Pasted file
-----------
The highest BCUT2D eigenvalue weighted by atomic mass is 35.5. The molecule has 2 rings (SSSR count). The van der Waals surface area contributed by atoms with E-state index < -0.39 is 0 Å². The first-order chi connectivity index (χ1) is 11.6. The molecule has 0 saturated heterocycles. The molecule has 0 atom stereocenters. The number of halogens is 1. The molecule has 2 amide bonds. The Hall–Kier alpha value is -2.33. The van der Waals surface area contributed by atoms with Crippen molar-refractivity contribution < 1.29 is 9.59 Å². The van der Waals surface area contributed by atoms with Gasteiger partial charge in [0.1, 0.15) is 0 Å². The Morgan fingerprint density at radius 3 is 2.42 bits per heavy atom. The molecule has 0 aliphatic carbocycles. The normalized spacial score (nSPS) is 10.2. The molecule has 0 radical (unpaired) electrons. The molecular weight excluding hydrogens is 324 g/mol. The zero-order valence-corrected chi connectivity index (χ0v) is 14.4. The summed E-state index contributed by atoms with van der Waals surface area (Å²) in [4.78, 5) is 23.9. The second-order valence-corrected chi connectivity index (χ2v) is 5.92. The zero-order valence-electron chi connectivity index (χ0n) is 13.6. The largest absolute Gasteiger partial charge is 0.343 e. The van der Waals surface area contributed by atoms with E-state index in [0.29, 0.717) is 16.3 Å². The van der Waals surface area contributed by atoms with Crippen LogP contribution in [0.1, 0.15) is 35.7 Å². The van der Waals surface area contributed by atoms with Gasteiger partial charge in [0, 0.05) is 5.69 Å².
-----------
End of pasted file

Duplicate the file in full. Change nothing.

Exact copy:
The highest BCUT2D eigenvalue weighted by atomic mass is 35.5. The molecule has 2 rings (SSSR count). The van der Waals surface area contributed by atoms with E-state index < -0.39 is 0 Å². The first-order chi connectivity index (χ1) is 11.6. The molecule has 0 saturated heterocycles. The molecule has 0 atom stereocenters. The number of halogens is 1. The molecule has 2 amide bonds. The Hall–Kier alpha value is -2.33. The van der Waals surface area contributed by atoms with Crippen molar-refractivity contribution < 1.29 is 9.59 Å². The van der Waals surface area contributed by atoms with Gasteiger partial charge in [0.1, 0.15) is 0 Å². The Morgan fingerprint density at radius 3 is 2.42 bits per heavy atom. The molecule has 0 aliphatic carbocycles. The normalized spacial score (nSPS) is 10.2. The molecule has 0 radical (unpaired) electrons. The molecular weight excluding hydrogens is 324 g/mol. The zero-order valence-corrected chi connectivity index (χ0v) is 14.4. The summed E-state index contributed by atoms with van der Waals surface area (Å²) in [4.78, 5) is 23.9. The second-order valence-corrected chi connectivity index (χ2v) is 5.92. The zero-order valence-electron chi connectivity index (χ0n) is 13.6. The largest absolute Gasteiger partial charge is 0.343 e. The van der Waals surface area contributed by atoms with E-state index in [0.29, 0.717) is 16.3 Å². The van der Waals surface area contributed by atoms with Crippen LogP contribution in [0.1, 0.15) is 35.7 Å². The van der Waals surface area contributed by atoms with Gasteiger partial charge in [0, 0.05) is 5.69 Å².